Men should no longer be regarded as a family's main breadwinner after a new study showed women make up at least half of workers in most parts of the country, said a leading union.
The GMB said its research revealed that equal pay now directly impacted on the economic prosperity of regions, as well as being an issue of fairness.
The union's report showed that in 210 out of 374 local authority areas in England, Wales and Northern Ireland, women made up at least half of all employees.
Northern Ireland had the highest proportion of women workers at 52%, followed by Wales, the North West and the North East, all with just over half.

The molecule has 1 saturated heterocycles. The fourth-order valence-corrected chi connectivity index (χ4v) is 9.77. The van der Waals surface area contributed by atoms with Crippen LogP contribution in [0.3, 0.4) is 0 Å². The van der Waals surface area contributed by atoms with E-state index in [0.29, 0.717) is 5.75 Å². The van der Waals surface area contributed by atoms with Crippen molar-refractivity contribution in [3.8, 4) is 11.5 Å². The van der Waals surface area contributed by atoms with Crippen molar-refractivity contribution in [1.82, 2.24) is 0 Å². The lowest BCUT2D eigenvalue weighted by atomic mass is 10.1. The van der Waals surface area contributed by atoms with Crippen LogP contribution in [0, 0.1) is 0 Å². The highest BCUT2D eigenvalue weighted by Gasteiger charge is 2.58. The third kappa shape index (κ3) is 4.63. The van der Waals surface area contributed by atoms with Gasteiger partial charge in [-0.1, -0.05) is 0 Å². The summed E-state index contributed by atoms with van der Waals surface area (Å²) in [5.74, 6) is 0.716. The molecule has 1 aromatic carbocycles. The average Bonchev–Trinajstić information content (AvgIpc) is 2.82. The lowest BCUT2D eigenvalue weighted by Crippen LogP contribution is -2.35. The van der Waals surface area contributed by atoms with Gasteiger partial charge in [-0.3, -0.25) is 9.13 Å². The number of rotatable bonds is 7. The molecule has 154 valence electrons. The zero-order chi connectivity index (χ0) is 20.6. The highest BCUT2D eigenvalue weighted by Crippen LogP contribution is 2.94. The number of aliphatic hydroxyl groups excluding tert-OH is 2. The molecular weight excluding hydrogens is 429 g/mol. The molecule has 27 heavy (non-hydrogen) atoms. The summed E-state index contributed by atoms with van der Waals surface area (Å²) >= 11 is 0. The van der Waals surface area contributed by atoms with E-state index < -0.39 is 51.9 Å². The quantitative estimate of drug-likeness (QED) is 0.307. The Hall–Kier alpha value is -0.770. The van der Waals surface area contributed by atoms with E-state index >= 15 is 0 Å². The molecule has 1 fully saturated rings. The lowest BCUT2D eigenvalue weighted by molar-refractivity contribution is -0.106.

The analysis of the 2011 Census, covering employees resident in a local authority area, also showed that the lowest percentage of women workers were in North Yorkshire (42%) and Tower Hamlets and Westminster in London (both around 44%).
Paul Kenny, the GMB's general secretary, said: "These figures show that for workers resident in most areas in England, Wales and Northern Ireland there are more women in employment than there are men in employment.
"That means that equal pay for women is not just an issue of fairness but is something that directly impacts on the economic prosperity of many areas.
"Politicians should no longer think of men as the breadwinner. They should consider the impact on women's wage packets and their experiences at work when they propose changes to employment policies.
"Employers need to acknowledge the fundamental importance of flexible working and family friendly policies as women still continue to take on the burden of domestic work and childcare."
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